BENZENE* - (71-43-2)

Introducción

Nombre: benzene*; phenyl hydride; benzol
* IUPAC
Número CAS: 71-43-2
Fórmula química: C6H6
Masa molar: 78.11184 g
Porcentaje de masas: C 92.257 %; H 7.7422 % 

Clasificación

• orgánico • aromático

Usos / Función

• "Manuf[acture] of industrial chemicals such as polymers, detergents, pesticides, pharmaceuticals, dyes, plastics, resins. Solvent for waxes, resins, oils, natural rubber, etc. Gasoline additive." 1

• "Benzene is an important industrial chemical, usually about 15th on the list of the top 50 chemicals produced annually in the United States. It is used as a solvent and is also the starting point for making thousands of different compound by replacing the H atoms of the ring." 2

• "By far the most important use of benzene is as a raw material in the synthesis of other organic compounds. More than 90 percent of the benzene produced in the United States is used to make ethylbenzene (55 percent), cumene (24 percent), and cyclohexane (12 percent). The first two compounds rank fifteenth and twentieth, respectively, among all chemicals produced in the United States each year. Another five percent of benzene production goes to the synthesis of a large variety of other organic compounds, including nitrobenzene, chlorobenzene, and maleic anhydride, a raw material for the manufacture of plastics. Smaller amounts of benzene are used as a solvent for cleaning purposes, in chemical reactions, and as a gasoline additive.

As with most chemicals, benzene can enter the body in one of three ways: through the skin, the nose, or the throat. People who handle or work with benzene in their workplaces are at greatest risk of exposure to benzene and should take precautions in working with the material. Because of its serious health hazards, benzene is no longer included in most materials with which the average person comes in contact. On those occasions when a person does come into contact with benzene, first aid and medical attention should be sought for the treatment of the exposure.

The health effects of exposure to liquid benzene or benzene fumes depends on the amount of benzene taken into the body. The most common symptoms of benzene exposure include irritation of the mucous membranes, convulsions, depression, and restlessness. At greater doses, a person may experience respiratory failure, followed by death. Even at low concentrations, benzene can cause long term effects for people who are regularly in contact with the compound. The most important of these effects is carcinogenic. Benzene is known to cause damage to bone marrow, resulting in a form of cancer of the blood known as leukemia." 3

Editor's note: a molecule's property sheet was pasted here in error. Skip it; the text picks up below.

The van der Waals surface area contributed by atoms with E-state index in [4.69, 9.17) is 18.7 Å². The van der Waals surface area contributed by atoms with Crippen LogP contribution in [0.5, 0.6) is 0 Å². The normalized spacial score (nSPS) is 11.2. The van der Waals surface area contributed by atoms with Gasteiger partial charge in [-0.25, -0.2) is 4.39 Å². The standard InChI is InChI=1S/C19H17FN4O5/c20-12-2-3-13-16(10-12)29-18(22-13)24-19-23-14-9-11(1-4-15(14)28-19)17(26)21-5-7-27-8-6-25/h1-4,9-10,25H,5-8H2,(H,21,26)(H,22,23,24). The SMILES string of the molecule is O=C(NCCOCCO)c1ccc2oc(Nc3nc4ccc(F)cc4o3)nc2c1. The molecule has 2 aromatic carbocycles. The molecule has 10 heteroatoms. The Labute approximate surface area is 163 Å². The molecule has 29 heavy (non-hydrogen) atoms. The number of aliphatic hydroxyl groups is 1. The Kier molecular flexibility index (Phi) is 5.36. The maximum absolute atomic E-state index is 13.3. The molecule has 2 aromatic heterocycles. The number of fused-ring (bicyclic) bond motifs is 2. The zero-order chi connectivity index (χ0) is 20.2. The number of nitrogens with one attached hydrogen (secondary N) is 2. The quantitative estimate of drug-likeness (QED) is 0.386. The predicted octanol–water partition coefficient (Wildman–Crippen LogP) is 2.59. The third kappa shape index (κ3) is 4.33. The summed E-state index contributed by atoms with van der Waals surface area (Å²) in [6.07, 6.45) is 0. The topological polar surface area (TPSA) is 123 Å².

Propiedades físicas

Punto de fusion:*
5.5°C 4 = 278.65 K = 41.9°F
5.5°C 5 = 278.65 K = 41.9°F
Punto de ebullición:*
80.1°C 5 = 353.25 K = 176.18°F
80.0°C 4 = 353.15 K = 176°F
Densidad (g/cm3):
0.8765 at 20°C 4
* - 1 atm pressure

Solubilidad

Cualitativo:
ligeramente soluble:  5
soluble:  • • 5

Vinculación

Los enlaces dobles: 3
triples enlaces: 0
enlaces sigma: 12
enlaces pi: 3
Total: 15
Grupos carboxilo: 0
Grupos hidroxilo: 0
Hibridación: sp2
Vinculación: polar covalent
Ionic Character: 10.61 %

termoquímica

ΔHf° (ℓ): 11.71 kcal/mol 6 = 48.99 kJ/mol
ΔHf° (g): 19.82 kcal/mol 6 = 82.93 kJ/mol
S° (ℓ): 41.41 cal/(mol•K) 7 = 173.26 J/(mol•K)
S° (g): 64.34 cal/(mol•K) 7 = 269.20 J/(mol•K)
ΔGf° (ℓ): 29.72 kcal/mol 8 = 124.35 kJ/mol
ΔGf° (g): 30.99 kcal/mol 8 = 129.66 kJ/mol
The heat of combustion is the amount of heat released when one mole of a substance undergoes combustion according to the general reaction equation:
CxHyOz + 0.25(4x+y-2z) O2 (g) → x CO2 (g) + 0.5y H2O (ℓ)

ΔHcomb° (ℓ): -780.955 kcal = -3267.54464 kJ
ΔHcomb° (g): -789.065 kcal = -3301.47688 kJ

reacciones

Para más información

Wikipedia
revistas:
French, Ind. Chemist 39, 9-12 (1963)
Thorne et al., Ind. Eng. Chem. Anal. Ed. 17, 481 (1945)
F. P. Schwartz, Anal. Chem. 52, 10 (1980)
Kimura et al., Toxicol. Appl. Pharmacol. 19, 699 (1971)
R. Snyder et al., Rev. Biochem. Toxicol. 3, 123-154 (1981)
David B. Richardson, Environ. Health Perspect. 116, 370-374 (2008)
Nadar G. Abraham, Environ. Health Perspect. 104, 1277-1282 (1996)
Lester B. Lave, Amer. Statistician 36, 260-261 (1982)

Fuentes

(1) - The Merck Index: An Encyclopedia of Chemicals, Drugs, and Biologicals, 13th ed.; Budavari, S.; O'Neil, M.J.; Smith, A.; Heckelman, P. E.; Kinneary, J. F., Eds.; Merck & Co.: Whitehouse Station, NJ, 2001; entry 1066.
(2) - Kotz, John C. and Treichel, Paul. Chemistry & Chemical Reactivity 4th ed.; Thomson Brooks/Cole: Belmont, CA, 1999; p 498.
(3) - Schlager, Neil, Weisblatt, Jayne, Newton, David E., and Montney, Charles B. Chemical Compounds Vol. 1; Thomson-Gale: Detroit, MI, 2006; pp 101-102.
(4) - Lide, David R. CRC Handbook of Chemistry and Physics, 83rd ed.; CRC Press: Boca Raton, FL, 2002; p 3-26.
(5) - Estok, George K. Organic Chemistry: A Short Text; W.B. Saunders: Philadelphia, 1959; p 58.
(6) - Dean, John A. Lange's Handbook of Chemistry, 12th ed.; McGraw-Hill Book Company: New York, NY, 1979; p 9:67.
(7) - Dean, John A. Lange's Handbook of Chemistry, 12th ed.; McGraw-Hill Book Company: New York, NY, 1979; p 9:67.
(8) - Dean, John A. Lange's Handbook of Chemistry, 12th ed.; McGraw-Hill Book Company: New York, NY, 1979; p 9:67.
(9) - Jolly, William L. The Chemistry of the Non-Metals; Prentice-Hall: Englewood Cliffs, New Jersey, 1966; p 4.
(10) - Ebbing, Darrell D. General Chemistry 3rd ed.; Houghton Mifflin Company: Boston, MA, 1990; p 223.